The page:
Round 4: Pyromancer Ascension
Another Combo deck, and the best type of matchup for a Control player. The player did play quite aggressively, especially with Shocklands and Fetches, and I found myself not needing to do much to ensure victory. Ghost Quarter and Crucible ended up being very tight in the matchup, and by the looks of it, my opponent was only playing basic Islands, and trading a land drop for 2 life of his seemed perfectly reasonable with a Clique and Crucible on the table. Game 2 gave me the addedsecurity in Annul for his Ascensions, and he never got one online in the matchup. Solid 2-0 win, and again, Kitchen Finks played a vital part as a sideboard component.
Sideboarding: -2 Baneslayer Angel, -4 Path to Exile, -2 Wrath of God, -1 Academy Ruins; +4 Kitchen Finks, +3 Annul; +2 Mindbreak Trap.
Seeing him trying to combo with Grapeshot game 1, Mindbreak Trap immediately increased in value. As his shock lands took a lot of damage, Finks helped me clear up a decent victory.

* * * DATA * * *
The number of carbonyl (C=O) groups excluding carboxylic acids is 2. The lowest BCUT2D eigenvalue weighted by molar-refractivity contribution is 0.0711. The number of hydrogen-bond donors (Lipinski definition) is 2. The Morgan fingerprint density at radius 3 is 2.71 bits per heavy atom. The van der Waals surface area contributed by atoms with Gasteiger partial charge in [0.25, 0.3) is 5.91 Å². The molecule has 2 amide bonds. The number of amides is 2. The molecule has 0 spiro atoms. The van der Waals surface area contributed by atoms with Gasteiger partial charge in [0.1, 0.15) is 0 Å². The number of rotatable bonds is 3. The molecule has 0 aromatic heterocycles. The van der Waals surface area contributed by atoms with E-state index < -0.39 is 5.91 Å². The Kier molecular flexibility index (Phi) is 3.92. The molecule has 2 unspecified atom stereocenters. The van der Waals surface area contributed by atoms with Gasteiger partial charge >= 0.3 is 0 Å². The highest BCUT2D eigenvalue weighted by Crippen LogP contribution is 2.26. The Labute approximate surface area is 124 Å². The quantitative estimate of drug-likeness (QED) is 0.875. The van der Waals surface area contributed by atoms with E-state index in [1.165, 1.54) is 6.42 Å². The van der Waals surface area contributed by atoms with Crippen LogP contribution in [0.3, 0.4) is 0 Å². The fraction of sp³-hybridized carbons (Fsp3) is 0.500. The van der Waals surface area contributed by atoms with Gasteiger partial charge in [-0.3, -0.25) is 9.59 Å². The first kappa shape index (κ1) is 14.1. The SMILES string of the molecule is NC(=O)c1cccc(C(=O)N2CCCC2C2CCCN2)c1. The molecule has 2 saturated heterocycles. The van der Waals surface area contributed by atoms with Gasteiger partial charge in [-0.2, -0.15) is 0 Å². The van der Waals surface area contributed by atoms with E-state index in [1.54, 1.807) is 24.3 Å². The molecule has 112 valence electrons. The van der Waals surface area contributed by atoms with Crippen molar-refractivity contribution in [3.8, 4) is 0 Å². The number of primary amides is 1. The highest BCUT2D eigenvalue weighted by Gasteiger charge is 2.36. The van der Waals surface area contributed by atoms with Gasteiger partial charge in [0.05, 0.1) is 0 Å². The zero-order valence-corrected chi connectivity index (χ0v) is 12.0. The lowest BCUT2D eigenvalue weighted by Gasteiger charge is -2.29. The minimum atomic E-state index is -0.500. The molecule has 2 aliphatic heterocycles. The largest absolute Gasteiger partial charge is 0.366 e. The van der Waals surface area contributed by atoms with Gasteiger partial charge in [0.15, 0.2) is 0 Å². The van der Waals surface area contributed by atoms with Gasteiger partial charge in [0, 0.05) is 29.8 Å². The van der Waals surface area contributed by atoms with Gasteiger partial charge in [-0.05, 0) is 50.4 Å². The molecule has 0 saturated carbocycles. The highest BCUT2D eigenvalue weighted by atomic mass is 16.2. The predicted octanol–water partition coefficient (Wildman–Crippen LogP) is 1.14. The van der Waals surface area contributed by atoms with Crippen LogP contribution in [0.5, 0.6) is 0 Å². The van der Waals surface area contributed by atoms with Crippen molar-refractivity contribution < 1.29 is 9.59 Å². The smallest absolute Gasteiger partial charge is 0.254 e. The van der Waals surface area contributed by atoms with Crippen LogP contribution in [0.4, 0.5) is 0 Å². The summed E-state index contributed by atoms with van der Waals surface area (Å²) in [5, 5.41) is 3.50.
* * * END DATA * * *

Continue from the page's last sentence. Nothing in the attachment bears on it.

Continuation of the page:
End result: 3-1 and 5th
So overall it was a good outing for a Control deck in a meta where this style hasn’t been perfectly defined yet. A few notes, post-tournament;
-Baneslayers were definitely not what I was expecting, and unfortunately, they seem a little bit slow and clunky. Even against the aggro deck, tapping out turn 5 isn’t what I wanted to be doing. I’m not even sure this deck needs a big beater, as Clique and Finks did the job the vast majority of the time. I’m currently considering three replacements: Venser, Shaper Savant; Aven Mindcensor; and Seht’s Tiger. Each of these is a Flash threat that impacts the board pretty well, Aven blocking off the library, Venser bouncing a relevant threat or Time Walking an opponent, and Tiger preventing vital life loss against the aggro decks.
-Repeal was a pretty good card throughout. Answers anything on the board, and cantrips too. I prefer this over Oblivion Ring because it’s a little bit faster, albeit getting very expensive if they drop something huge down.
-MVP from the sideboard was definitely Kitchen Finks. He doesn’t just give you a bit of extra live vs. the Aggro decks, he also represents a viable threat against the combo decks as well. Not to mention flashing them in with teferi down is pretty good beats 😉
I think that’s it for me, folks! As it stands, I’m loving the new Modern format, and I’m confident that with the Pro Tour this weekend, we’ll see and uprise in the amount of Control decks, and I for one thing this color combination will be among them. As always, feel free to MSN, Facebook or reply!